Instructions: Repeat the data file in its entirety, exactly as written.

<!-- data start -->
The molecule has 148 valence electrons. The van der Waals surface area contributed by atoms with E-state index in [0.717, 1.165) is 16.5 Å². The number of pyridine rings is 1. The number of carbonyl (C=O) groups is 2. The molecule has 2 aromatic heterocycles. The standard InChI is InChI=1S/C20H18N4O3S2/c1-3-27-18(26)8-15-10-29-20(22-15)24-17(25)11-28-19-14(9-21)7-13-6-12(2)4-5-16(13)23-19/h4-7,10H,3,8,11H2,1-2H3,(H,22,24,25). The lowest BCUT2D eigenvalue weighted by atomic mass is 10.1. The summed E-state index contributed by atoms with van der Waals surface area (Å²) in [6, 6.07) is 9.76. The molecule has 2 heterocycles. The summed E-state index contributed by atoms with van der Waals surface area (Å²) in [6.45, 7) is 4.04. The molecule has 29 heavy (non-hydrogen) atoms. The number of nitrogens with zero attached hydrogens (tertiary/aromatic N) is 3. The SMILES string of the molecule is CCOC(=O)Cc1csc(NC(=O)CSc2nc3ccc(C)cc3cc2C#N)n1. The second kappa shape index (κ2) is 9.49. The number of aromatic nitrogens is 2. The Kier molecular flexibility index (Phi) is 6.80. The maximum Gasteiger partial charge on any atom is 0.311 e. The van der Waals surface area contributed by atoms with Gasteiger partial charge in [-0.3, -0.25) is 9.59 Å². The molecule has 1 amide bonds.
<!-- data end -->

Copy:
The molecule has 148 valence electrons. The van der Waals surface area contributed by atoms with E-state index in [0.717, 1.165) is 16.5 Å². The number of pyridine rings is 1. The number of carbonyl (C=O) groups is 2. The molecule has 2 aromatic heterocycles. The standard InChI is InChI=1S/C20H18N4O3S2/c1-3-27-18(26)8-15-10-29-20(22-15)24-17(25)11-28-19-14(9-21)7-13-6-12(2)4-5-16(13)23-19/h4-7,10H,3,8,11H2,1-2H3,(H,22,24,25). The lowest BCUT2D eigenvalue weighted by atomic mass is 10.1. The summed E-state index contributed by atoms with van der Waals surface area (Å²) in [6, 6.07) is 9.76. The molecule has 2 heterocycles. The summed E-state index contributed by atoms with van der Waals surface area (Å²) in [6.45, 7) is 4.04. The molecule has 29 heavy (non-hydrogen) atoms. The number of nitrogens with zero attached hydrogens (tertiary/aromatic N) is 3. The SMILES string of the molecule is CCOC(=O)Cc1csc(NC(=O)CSc2nc3ccc(C)cc3cc2C#N)n1. The second kappa shape index (κ2) is 9.49. The number of aromatic nitrogens is 2. The Kier molecular flexibility index (Phi) is 6.80. The maximum Gasteiger partial charge on any atom is 0.311 e. The van der Waals surface area contributed by atoms with Gasteiger partial charge in [-0.3, -0.25) is 9.59 Å². The molecule has 1 amide bonds.